Oatmeal IPA Recipe Research

Another beer that I’d like to try brewing very soon would be an oatmeal IPA. I just had one by Threes Brewing in NYC, and it was pretty good. Did some research tonight, and here are my notes…

Hill Farmstead Brewing (Greensboro, VT) has a supposedly awesome oatmeal IPA, called Legitimacy IPA. It’s actually a collaboration of sorts, under their Grassroots Brewing name.

The description of this beer on their site is:

“India Pale Ale brewed with 2-row malted barley, oats, and citrusy hops from the Pacific Northwest. Dry hopped copiously with Simcoe. Its sessionable drinkability belies its true IPA nature.”

OK so we know it will be mostly 2-row, I’m thinking from other reading elsewhere that I’d like to try 10-20% oats in my first attempt, and that there will be some simcoe and citra hops involved.

For yeasts, I need to dig into finding one of these if possible…

Conan yeast
GigaYeast (GY054 Vermont IPA)
The Yeast Bay (Vermont Ale)
Someone mentioned WYeast 1318 (London Ale III)


Also in unrelated news, I should check out this bar:

Fools Gold NYC


Some more notes:

Hill Farmstead Abner – Chinook, Citra, Columbus, Simcoe, and Warrior

Hill Farmstead Ephraim – Centennial, Chinook, Columbus, Simcoe, and Warrior

Hill Farmstead Double Galaxy – Galaxy



Add some Victory or Vienna grain to the recipe.

Centennial, Chinook, Columbus, Simcoe, and Warrior hops




Pound for pound, Flaked oats and Steel Cut oats should have the same impact on body, flavor, and mouthfeel.

Both processes begin with raw, dehulled oats. The “groats” are toasted to halt lipolytic enzyme activity that would make the oats go rancid. Here, the process diverges. Steel cut oats are cut along the length of the groat, giving that small, cylindrical appearance.

For flaked oats, the groats are steamed, then crushed between two rollers to flatten the kernels. After drying, the result is the flaked oats you can buy at the homebrew store, or in the grocery store as “Old Fashioned Oats.”

It’s important to note that steaming the oats changes the nature of the starch (gelatinizes it), making it accessable to amylase enzymes that convert the starch to sugar. If you’re going to use steel cut oats, you’ll need to cook them first.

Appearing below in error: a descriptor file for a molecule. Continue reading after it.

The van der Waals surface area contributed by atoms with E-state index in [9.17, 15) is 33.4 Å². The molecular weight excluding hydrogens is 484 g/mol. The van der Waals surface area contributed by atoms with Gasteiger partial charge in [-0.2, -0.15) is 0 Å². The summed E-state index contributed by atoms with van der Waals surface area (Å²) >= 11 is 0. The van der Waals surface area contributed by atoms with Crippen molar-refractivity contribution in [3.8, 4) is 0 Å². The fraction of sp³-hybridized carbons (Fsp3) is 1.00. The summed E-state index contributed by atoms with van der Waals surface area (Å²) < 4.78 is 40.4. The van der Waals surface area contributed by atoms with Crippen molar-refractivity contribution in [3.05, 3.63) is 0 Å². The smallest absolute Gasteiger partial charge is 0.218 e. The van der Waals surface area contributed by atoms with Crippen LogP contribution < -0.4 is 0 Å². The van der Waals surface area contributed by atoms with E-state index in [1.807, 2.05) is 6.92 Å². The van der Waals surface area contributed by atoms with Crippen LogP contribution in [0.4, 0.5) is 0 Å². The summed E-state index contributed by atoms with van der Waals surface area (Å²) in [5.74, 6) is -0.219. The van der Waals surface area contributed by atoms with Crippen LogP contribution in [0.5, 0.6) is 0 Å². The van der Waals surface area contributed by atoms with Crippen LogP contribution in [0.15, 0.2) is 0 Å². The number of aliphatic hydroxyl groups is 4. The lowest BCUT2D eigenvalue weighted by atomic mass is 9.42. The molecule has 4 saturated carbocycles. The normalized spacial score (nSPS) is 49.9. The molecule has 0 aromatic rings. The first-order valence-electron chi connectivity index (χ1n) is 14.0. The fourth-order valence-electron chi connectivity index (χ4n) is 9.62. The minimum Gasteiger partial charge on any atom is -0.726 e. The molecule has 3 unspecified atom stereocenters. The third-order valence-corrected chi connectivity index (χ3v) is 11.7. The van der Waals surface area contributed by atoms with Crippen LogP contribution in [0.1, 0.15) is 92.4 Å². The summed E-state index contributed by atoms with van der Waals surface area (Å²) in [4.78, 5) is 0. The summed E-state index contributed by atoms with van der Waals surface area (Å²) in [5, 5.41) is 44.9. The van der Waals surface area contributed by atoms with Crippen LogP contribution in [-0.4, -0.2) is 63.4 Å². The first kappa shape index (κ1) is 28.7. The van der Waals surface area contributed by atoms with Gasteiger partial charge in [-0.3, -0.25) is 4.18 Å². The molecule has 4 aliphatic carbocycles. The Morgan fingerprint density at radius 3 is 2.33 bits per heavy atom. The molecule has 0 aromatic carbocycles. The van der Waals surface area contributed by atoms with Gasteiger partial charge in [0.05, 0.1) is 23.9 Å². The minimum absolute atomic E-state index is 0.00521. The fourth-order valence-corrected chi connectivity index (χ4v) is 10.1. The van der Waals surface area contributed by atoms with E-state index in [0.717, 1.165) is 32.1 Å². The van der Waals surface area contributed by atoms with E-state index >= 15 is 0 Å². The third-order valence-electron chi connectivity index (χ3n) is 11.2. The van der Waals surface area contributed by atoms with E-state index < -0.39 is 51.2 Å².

As for the “nuttiness” you mentioned, you can increase it by baking the oats (flaked or steel cut) on a cookie sheet at 300F until, to quote Randy Mosher, “it smells like cookies.”





Considering a Fuller’s London Pride Homebrew Batch

Today I decided it might be fun to try and brew a batch of Fuller’s London Pride, as that is a beer that I have here and there with friends and it might be a nice malty “not so hoppy” brew to have handy. Did some research, and found some useful information…

First, this BYO.com page had everything one might wish for related to making this beer. Everything I’m getting is right from there. It was a quick find, and it was very helpful.



So the details I’ll want to keep handy for planning this BIAB 5 gallon batch at home:

  • Base malt, British Pale Ale malt of some kind. Approaching 90-95%
  • Accent with some Crystal Malt, 75L, the remaining 5-10%
  • Bittering hops, Target. Probably 1¬†ounce at 60 mins out. Recipe calls for 1/2oz.
  • Flavoring hops, Challenger and/or Northdown 1 ounce at 15 mins out. Recipe calls for 2/3oz combined.
  • Mash temperature of 147-149 for 60 minutes.
  • A one hour boil.
  • Yeast, perhaps WYeast 1098, 1335 or 1968 (british ale, british ale 2, or esb)
  • Pitch yeast at around 63F, goal temperature of 68F.
  • At some point, reduce the temperature if possible, back to the low 60’s.
  • Let ferment for 2-3 weeks, then bottle for 3 or more weeks.
  • Target OG 1.048, FG 1.012, IBU 33, SRM 14, ABV 4.7%